Synaptic and Non-Synaptic Control of Membrane Potential Fluctuations in Bulbar Respiratory Neurons of Cats

  • Ryuji Takeda
  • Akira Haji

Abstract

Bulbar respiratory neurons display rhythmic fluctuations of membrane potential in synchrony with the respiratory cycle. These undulatory potentials are largely dependent upon the periodically arriving synaptic activities. Intrinsic membrane properties also play a certain important role in the generation or modulation of these potentials. Several types of ionic conductance have been demonstrated in the presumed respiration-related neurons in the brainstem slices2, 3. However, since these neurons in tissue slices usually lack the spontaneous rhythmic modulation in membrane potential, the identification of the neuron type based upon the spontaneous patterns of firing and membrane potential fluctuations is yet uncertain. Moreover, it is hard to know at what timing any specific ionic conductance becomes active in the respiratory cycle change in membrane potential observed in different types of the respiratory neuron. Nonetheless, an intact brainstem preparation has also an inherent drawback to exclude the contamination of ionic currents mediated by action potentials and postsynaptic potentials4, 5. The coaxial multi-barrelled microelectrode technique6 can partly overcome these difficulties as it allows an in vivo intracellular recording of membrane potential in conjunction with an extracellular iontophoresis of drugs which could block action potentials and synaptic waves in the recorded neuron. The present study was aimed at elucidating the possible synaptic and non-synaptic mechanisms by which the periodic fluctuations of membrane potential are shaped in bulbar respiratory neurons of the ventral respiratory group.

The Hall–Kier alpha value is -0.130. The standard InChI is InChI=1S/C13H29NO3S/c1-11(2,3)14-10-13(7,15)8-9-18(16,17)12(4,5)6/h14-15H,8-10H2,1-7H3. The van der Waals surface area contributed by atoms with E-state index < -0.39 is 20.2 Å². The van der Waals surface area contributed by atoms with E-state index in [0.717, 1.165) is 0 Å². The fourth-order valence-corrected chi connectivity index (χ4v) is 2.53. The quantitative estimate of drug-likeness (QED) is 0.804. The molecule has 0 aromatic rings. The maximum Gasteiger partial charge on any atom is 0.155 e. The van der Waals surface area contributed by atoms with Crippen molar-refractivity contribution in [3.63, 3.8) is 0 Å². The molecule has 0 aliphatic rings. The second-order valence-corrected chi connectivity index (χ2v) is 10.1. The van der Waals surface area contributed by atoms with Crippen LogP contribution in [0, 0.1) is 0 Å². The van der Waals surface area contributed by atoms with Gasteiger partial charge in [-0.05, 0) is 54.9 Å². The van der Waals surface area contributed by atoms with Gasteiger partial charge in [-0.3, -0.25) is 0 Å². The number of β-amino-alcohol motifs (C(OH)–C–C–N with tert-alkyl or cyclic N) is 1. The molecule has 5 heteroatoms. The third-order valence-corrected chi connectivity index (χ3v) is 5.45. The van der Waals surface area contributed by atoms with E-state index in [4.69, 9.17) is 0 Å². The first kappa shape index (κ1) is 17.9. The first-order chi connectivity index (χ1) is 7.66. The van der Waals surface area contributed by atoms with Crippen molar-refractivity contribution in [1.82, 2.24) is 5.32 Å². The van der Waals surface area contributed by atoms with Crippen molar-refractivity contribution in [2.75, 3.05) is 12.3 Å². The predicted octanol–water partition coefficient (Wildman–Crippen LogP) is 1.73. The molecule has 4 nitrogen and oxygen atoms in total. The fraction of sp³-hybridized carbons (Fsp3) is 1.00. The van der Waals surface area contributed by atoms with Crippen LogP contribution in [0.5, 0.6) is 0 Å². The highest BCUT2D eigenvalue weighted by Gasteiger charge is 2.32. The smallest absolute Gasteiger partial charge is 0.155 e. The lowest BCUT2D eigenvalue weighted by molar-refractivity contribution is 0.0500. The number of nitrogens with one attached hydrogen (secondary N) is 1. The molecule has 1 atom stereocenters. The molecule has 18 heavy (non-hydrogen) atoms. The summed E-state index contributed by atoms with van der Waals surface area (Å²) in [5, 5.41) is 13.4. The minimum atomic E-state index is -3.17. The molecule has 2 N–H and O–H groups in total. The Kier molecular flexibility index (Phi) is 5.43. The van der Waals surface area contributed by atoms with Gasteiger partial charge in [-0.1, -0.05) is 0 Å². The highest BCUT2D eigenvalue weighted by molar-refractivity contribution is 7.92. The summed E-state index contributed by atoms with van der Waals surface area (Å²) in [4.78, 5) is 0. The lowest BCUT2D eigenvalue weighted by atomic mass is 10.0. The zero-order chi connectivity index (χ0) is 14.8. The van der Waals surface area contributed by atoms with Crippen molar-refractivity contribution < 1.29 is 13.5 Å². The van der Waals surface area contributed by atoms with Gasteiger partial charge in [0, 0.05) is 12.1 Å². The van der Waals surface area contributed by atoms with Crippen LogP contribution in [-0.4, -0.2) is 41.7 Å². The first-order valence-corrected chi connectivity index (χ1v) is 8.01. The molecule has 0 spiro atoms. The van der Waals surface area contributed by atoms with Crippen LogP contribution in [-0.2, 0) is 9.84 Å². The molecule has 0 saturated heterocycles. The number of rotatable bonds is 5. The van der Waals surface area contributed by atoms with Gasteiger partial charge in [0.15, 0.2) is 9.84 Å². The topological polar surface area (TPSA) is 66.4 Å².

Keywords

Respiratory Cycle Respiratory Neuron Ventral Respiratory Group IntrInsic Membrane Property Membrane Potential Fluctuation 
These keywords were added by machine and not by the authors. This process is experimental and the keywords may be updated as the learning algorithm improves.

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Copyright information

© Springer Science+Business Media New York 1992

Authors and Affiliations

  • Ryuji Takeda
    • 1
  • Akira Haji
    • 1
  1. 1.Department of Pharmacology, Faculty of MedicineToyama Medical and Pharmaceutical UniversityToyamaJapan

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